Above all, mixing is fun and inexpensive. But if we want an accomplished home theatre setup within a reasonable budget, without mixing components, then we can begin to save up for it and, at a considerable (but very worthwhile) expense, purchase as a proper set, or assemble from scratch, a single-origin, pre-matched, pedigreed and excellent audio system.
(Thanks to all for previous inputs to original post, and for reading this reply.)
Rugbyfan posts on March 27, 2016 08:28
Hello all. This is an important topic because mixing and matching audio equipment is almost unavoidable, and I think it is also at the core of the ‘spirit of audio enthusiasm’.
Purists may certainly (and rightly) recommend a matched set of equipment from same maker and same line for most appropriate results. But for the amateur audio enthusiast, especially in countries like mine that are somewhat ‘young’ by audiophile frame of reference, mix and match is often the way to go.
We in India tend to get audio equipment from a wide variety of makers, much of it regular commercial models of varying quality, and the greater part of the creative challenge is to mix'n'match them to produce a technically good and pleasing sound.
The choice of components certainly differs for home theatre and music.
I appreciate the replies to the original post and shall give my own humble input in my next reply.
Bigdog02 posts on December 31, 2015 09:46
Hi, I have a question about mixing speakers. I'm relatively new to this and just want to learn more. Currently I have a 9.2 setup. I will be replacing some klipsh quintet speakers as I can afford a new of axioms. In the front I have the axiom m22 and the klipsh quintet center channel…for side surrounds klipsh quintet….for rear surrounds klipsh quintet..for front height some old pioneer satellite speakers…for subs I have 2 10" klipsh..the marantz sr7010 av receiver…also I have another pair of axioms m22'so on the way but not sure of the best place to put them..I'm working towards the auro 3d 10.1 setup..so should I use the axioms on the lower level and move the klipsh quintet speakers to upper level? Or should I put the axiom speakers that are being delivered directly above my other axiom m22's in the front? In other words axioms for front upper and lower and quintets for rear upper and lower surrounds. or axioms all lower and quintet all upper level?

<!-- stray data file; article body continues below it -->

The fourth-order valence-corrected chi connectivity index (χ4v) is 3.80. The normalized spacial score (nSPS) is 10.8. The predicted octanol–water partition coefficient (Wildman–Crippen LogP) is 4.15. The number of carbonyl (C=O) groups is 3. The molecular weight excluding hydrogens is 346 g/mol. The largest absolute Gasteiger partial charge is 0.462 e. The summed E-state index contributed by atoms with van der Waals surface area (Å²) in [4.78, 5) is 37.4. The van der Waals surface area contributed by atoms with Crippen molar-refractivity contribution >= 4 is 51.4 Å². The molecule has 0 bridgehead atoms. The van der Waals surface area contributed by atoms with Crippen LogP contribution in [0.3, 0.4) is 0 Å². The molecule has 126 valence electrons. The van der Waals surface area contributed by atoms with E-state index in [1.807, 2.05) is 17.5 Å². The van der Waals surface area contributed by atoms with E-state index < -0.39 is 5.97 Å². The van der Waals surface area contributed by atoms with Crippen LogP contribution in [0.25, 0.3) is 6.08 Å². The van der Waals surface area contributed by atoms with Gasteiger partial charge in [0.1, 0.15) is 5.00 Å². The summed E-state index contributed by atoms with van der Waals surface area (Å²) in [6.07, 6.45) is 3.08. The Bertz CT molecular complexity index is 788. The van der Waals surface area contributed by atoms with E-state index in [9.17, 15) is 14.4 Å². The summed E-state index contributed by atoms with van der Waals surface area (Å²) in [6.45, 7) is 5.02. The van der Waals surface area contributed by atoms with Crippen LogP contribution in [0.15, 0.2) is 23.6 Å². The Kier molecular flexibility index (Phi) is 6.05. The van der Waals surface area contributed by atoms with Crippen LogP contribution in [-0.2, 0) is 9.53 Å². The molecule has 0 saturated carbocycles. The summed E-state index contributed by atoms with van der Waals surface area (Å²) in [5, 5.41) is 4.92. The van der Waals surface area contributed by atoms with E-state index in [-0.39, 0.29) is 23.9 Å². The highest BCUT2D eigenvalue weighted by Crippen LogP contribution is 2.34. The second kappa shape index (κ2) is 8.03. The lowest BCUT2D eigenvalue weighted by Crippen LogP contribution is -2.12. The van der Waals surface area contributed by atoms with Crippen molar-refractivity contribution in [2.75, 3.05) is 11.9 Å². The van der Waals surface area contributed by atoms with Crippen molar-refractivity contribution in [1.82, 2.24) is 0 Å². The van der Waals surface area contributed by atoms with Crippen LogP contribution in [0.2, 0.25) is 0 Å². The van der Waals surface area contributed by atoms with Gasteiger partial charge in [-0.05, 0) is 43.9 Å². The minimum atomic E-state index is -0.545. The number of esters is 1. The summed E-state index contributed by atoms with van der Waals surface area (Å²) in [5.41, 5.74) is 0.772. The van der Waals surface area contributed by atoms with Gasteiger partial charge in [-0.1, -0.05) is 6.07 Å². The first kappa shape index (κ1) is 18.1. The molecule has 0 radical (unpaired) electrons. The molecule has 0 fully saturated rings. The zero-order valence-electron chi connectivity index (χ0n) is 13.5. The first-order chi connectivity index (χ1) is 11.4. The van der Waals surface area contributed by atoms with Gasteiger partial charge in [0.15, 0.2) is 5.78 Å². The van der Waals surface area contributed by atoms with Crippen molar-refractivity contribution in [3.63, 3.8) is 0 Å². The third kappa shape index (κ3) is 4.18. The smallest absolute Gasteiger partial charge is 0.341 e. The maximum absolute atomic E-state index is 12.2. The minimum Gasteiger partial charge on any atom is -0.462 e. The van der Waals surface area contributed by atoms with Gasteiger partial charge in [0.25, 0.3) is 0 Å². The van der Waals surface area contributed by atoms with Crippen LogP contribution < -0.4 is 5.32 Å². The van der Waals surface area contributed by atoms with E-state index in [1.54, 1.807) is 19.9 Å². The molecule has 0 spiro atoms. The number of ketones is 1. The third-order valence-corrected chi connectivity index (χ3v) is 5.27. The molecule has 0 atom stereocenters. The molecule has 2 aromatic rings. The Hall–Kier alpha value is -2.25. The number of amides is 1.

20Steve posts on December 13, 2015 15:59
I have a question, that I would appreciate feedback on regarding mixing and matching of surround sound speakers. Firstly, I have an old 8-9 year old 5.1 channel “surround sound system in a box” so to speak, however it is a real 5.1 Kenwood receiver model VR-716 with the matching 5 speakers plus the subwoofer.

I'm at a point where I just want an upgraded surround system without spending a fortune. I started by pulling out some old Realistic Minimus 7 speakers I've had since the late 70's and used these for the surround Front Right and Front Left. Incredibly pleasing! Next I thought I would upgrade the center channel speaker. So I started looking for a used center channel speaker on Craig's List. I found many…DCM, several Polk models..CSi25, CS2, CS2 series II, Definitive Technology, JBL, Infinity P-CC, BIC America DV62-CLR.
Next I found Audioholics.com and this forum. This site said it's best NOT to mix surround sound speakers because the “timbre” would be off. The posts however show folks who have mixed and are pleased with their results. This only makes me more confused! ugh!

So what would work with good results on a budget? Suggestions on what brand or models of speakers to definately steer away from? Buy a used matching system? Upgrade the center and forget about timbre? Help!
skipnie posts on February 18, 2013 12:38
HSU, I highly recomend them for subs. I find they present the most accurate (timbraly accurate), natural sound (not bloated) than many subwoofers “out there”.
Post Reply